Quotes from Dr. Nick’s Framework
“Warmup increases the temperature within muscles and tendons as a result of enhanced blood flow and greater metabolic activity.”
“Tai Chi promotes blood flow to tendons and synovial fluid into joint surfaces.”
“You can pick an activity, and I can tell you what’s great about it, but also the risks it poses and the work it leaves undone.”
“Runners who only run will have great hearts, but they will also have extremely tight and overdeveloped calves, relative weakness of the front muscles in the shin area, extremely tight hamstrings, tight lower backs, weak abdominal muscles, wasted upper bodies, and weak quads.”
“Cyclists who only bike have the massive quads, but often an underdeveloped upper body, with tight shoulders, quads, hamstrings, iliotibial band, and hip flexors.”
“Swimmers who only swim have big shoulders and strong backs and generally well-developed legs (especially the upper half, closer to the pelvis), but they will pay a price in their overworked shoulder joints.”
“Martial arts and ballet come the closest to being the perfect activities, but even dancers and martial artists will have some pretty classic imbalances.”
“Excessive acohol consumption, smoking, lack of sleep, and poor nutrition can make you old before your time.”
“Each decade after 25, you lose 4 percent of your muscle mass. After age 40, you lose 1 percent a year. Some people lose more.”
“For real cardiovascular conditioning, the conventional goal is to attain the range for your target heart rate and maintain that for 30 minutes. In other words, if you want to be truly “in shape,” you need to do the following calculation:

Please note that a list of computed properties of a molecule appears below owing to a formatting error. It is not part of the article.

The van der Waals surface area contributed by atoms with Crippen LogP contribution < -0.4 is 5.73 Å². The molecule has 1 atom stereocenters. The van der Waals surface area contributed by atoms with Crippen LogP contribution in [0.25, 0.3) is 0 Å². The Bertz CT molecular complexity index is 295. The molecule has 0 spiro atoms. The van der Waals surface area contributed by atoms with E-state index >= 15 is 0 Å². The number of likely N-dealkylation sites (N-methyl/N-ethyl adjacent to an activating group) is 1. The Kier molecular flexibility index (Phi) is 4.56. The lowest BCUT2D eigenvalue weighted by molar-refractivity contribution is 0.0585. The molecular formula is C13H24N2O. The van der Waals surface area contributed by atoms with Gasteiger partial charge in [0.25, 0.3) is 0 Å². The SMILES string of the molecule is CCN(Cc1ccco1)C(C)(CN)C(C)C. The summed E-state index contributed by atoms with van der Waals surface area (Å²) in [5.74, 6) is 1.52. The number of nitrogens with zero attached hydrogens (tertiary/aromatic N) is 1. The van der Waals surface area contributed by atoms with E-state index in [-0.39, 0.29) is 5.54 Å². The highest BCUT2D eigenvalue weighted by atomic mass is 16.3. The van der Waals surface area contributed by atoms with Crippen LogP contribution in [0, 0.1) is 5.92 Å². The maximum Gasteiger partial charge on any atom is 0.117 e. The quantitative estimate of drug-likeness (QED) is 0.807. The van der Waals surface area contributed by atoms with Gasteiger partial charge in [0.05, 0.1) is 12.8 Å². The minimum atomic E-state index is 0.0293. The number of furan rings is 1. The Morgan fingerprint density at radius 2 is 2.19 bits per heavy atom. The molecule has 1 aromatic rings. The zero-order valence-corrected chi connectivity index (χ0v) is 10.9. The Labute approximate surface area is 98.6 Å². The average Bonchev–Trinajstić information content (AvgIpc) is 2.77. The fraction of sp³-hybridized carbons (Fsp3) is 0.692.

1) Take the number 220 and subtract your age.
2) This is your maximum heart rate; you don’t want to exercise here!
3) Multiply that number by 0.6 and by 0.85 to get the lower and upper threshhold of your aerobic training range.”
Upper Aerobic: 167
Lower Aerobic: 118
“When runners go over the 30-mile-a-week mark, running injuries increase exponentially.”
“Your heart rate is a good indicator of overall fitness. Usually the lower your resting heart rate, the more fit you are and the more efficient your heart works as a mechanical pump. A normal heart rate for healthy sedentary individuals is around 72 beats per minuts, but as fitness levels improve, this drops into the lower sixties with many elite athletes being well below 60.”
Bob Anderson’s Stretching (Amazon.com)
This was an enjoyable read and the medical information was informative, but it hurts me to read physical training advice from doctors when they encroach upon the physical trainer’s realm of suggested movements. I highly recommend reading this book and skipping the large middle section, Strength and Flexibility Routine. That being said, it’s probably safeer and more effective than anything the trainer at your local gym would tell you. I didn’t get very far after this disappointing section, but plan on finishing the book next year.